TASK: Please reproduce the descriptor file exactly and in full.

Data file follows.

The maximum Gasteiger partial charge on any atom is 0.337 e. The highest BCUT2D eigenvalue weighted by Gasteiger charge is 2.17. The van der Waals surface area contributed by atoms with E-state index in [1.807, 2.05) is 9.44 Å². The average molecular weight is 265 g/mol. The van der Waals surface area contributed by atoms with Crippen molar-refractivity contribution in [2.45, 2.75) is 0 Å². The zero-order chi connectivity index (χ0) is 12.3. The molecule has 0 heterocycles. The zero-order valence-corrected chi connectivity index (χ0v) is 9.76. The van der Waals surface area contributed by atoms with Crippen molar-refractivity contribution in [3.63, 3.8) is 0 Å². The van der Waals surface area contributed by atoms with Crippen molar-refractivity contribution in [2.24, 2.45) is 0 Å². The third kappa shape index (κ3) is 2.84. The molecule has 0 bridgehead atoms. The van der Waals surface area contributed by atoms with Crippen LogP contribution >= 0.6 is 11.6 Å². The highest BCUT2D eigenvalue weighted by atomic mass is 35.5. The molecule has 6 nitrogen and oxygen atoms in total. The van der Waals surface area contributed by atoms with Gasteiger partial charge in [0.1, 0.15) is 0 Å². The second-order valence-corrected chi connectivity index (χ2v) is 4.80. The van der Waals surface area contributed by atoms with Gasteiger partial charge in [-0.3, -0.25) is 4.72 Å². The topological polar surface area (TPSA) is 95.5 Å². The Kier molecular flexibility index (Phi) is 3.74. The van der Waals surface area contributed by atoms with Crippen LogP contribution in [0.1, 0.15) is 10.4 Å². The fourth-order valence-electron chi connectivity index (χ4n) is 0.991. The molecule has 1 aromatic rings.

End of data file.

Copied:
The maximum Gasteiger partial charge on any atom is 0.337 e. The highest BCUT2D eigenvalue weighted by Gasteiger charge is 2.17. The van der Waals surface area contributed by atoms with E-state index in [1.807, 2.05) is 9.44 Å². The average molecular weight is 265 g/mol. The van der Waals surface area contributed by atoms with Crippen molar-refractivity contribution in [2.45, 2.75) is 0 Å². The zero-order chi connectivity index (χ0) is 12.3. The molecule has 0 heterocycles. The zero-order valence-corrected chi connectivity index (χ0v) is 9.76. The van der Waals surface area contributed by atoms with Crippen molar-refractivity contribution in [3.63, 3.8) is 0 Å². The van der Waals surface area contributed by atoms with Crippen molar-refractivity contribution in [2.24, 2.45) is 0 Å². The third kappa shape index (κ3) is 2.84. The molecule has 0 bridgehead atoms. The van der Waals surface area contributed by atoms with Crippen LogP contribution >= 0.6 is 11.6 Å². The highest BCUT2D eigenvalue weighted by atomic mass is 35.5. The molecule has 6 nitrogen and oxygen atoms in total. The van der Waals surface area contributed by atoms with Gasteiger partial charge in [0.1, 0.15) is 0 Å². The second-order valence-corrected chi connectivity index (χ2v) is 4.80. The van der Waals surface area contributed by atoms with Gasteiger partial charge in [-0.3, -0.25) is 4.72 Å². The topological polar surface area (TPSA) is 95.5 Å². The Kier molecular flexibility index (Phi) is 3.74. The van der Waals surface area contributed by atoms with Crippen LogP contribution in [0.1, 0.15) is 10.4 Å². The fourth-order valence-electron chi connectivity index (χ4n) is 0.991. The molecule has 1 aromatic rings.